COVID-19 Tax Resources

Resources

Government COVID-19 Benefits

Learn about all government COVID benefits for individuals and businesses.

Home Office Expense Calculator

Find out if you should use the simplified or detailed expense method.

Our COVID-19 Procedures

Step-by-step instructions on how we are processing returns this year.

Frequently Asked Questions

How do I drop off my tax documents?

This tax season (Feb-Apr 2021), for the health and safety of clients and staff, we will operate on a drop-off basis, similar to last year. You may virtually drop off your paperwork by uploading a scan or photos on our Virtual Drop-off Page (mobile friendly) or drop them in our office mail slot. For full details, please click here.

How will I sign my tax return?

Once your return is complete, we will email you a “click-to-sign” request via DocuSign. If you prefer physical signing, we can include a return envelope in your tax package so you can mail back your signed forms. Or, curbside signing is available by calling ahead.

Will I get a tax slip for CERB/CRB and other benefits I've received?

Yes, this income will be reported on a T4A slip, which is very similar to a T4. Add this to your paperwork like any other slip as it must be reported on your tax return. If you have given us Representative Authorization in the past, we may be able to access the T4A on your behalf if you did not receive one or have misplaced it.

For more details on how benefit amounts will be reported on your T4A slip, please click here.

Will I have a balance owing due to Government benefits income, like CERB/CRB?

Since these benefits are considered taxable income and the original CERB payments did not have taxes withheld, unfortunately, it is likely that many Canadians will have a tax balance owing this year. Even though the CRB is now withholding 10% tax, that is unlikely to be enough for many individuals, so it is wise to prepare for a balance owing if you’re able.

Will I owe interest if I can't pay my 2020 tax balance?

On Feb 9, 2021, it was announced that individuals who made less than $75,000 taxable income in 2020 and received a COVID-related benefit in 2020 will not be required to pay interest on any outstanding income tax debt for the 2020 tax year until April 30, 2022. In short, no interest accumulation until the next tax deadline.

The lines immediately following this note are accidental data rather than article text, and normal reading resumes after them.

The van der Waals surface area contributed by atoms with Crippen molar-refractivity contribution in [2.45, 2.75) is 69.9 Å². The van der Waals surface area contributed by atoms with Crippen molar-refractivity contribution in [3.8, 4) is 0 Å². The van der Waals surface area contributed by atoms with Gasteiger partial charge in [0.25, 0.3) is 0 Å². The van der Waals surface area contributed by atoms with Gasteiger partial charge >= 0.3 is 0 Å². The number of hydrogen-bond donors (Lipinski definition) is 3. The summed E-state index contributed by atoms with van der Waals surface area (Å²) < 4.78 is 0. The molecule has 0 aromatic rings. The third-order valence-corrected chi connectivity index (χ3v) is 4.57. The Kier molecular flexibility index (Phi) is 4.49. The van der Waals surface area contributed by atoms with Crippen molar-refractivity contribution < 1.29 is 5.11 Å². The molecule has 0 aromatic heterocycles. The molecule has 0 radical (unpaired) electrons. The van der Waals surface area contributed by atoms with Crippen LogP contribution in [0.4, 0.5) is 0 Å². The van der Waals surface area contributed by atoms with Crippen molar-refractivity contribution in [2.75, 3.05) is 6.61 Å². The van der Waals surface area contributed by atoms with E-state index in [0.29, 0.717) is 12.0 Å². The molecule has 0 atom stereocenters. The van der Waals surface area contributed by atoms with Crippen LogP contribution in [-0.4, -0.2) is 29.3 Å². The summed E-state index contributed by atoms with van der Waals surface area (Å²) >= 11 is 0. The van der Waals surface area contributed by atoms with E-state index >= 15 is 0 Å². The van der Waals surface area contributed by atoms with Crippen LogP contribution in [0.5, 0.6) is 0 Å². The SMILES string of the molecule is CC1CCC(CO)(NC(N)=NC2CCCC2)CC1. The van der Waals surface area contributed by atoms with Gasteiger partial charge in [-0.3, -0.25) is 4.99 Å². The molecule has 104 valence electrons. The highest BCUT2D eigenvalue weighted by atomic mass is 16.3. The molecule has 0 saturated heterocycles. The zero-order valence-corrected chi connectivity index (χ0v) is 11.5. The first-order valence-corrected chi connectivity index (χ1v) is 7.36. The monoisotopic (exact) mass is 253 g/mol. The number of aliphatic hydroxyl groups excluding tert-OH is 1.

For full details, please click here to view the CRA update.

Why didn't the government make CERB/CRB tax-free?

Since every individual has a unique income tax situation, CERB income will be taxed at different rates for different people. Lower-income individuals may end up paying very little tax on the income while higher-income individuals will pay more. Thus, taxing the income creates a more “fair” situation as lower-income individuals will get to keep more after-tax dollars. 

Was the $5000 minimum income for CERB net or gross income?

Initially, it was unclear to many whether the requirement was total income or after-expense (net) income. It was later clarified as net income and approximately 400,000 Canadians received requests to pay back CERB. Then, on Feb 9, 2021, the government announced that those who applied for CERB based on gross income and otherwise qualified and applied with good intent, would not be required to pay back the CERB.

 For full details, please click here to view the CRA update.

I worked from home during COVID, can I claim home office expenses?

Eligibility (Simplified Method)
If you worked more than 50% of the time from home for a period of at least four consecutive weeks in 2020 due to the COVID-19 pandemic, you can claim $2 for each day you worked from home during that period. You can then also claim $2 for any additional days you worked at home in 2020 due to the COVID-19 pandemic. The maximum you can claim for the temporary flat rate method is $400 per individual.
This method can only be used for the 2020 tax year.

Please click here to view the government’s infographic on the topic.

Should I use the Detailed Method for home office expenses instead of the Simplified Method?

For most employees, the simplified method will provide the maximum deduction allowed without the detailed record-keeping normally required for home office deduction claims.

Though the simplified method of $2/day sounds like a small deduction, it often ends up being similar or more beneficial to the detailed method, but without the extra paperwork.

If you would like help determining whether to use the simplified or detailed method, please have a look at these resources: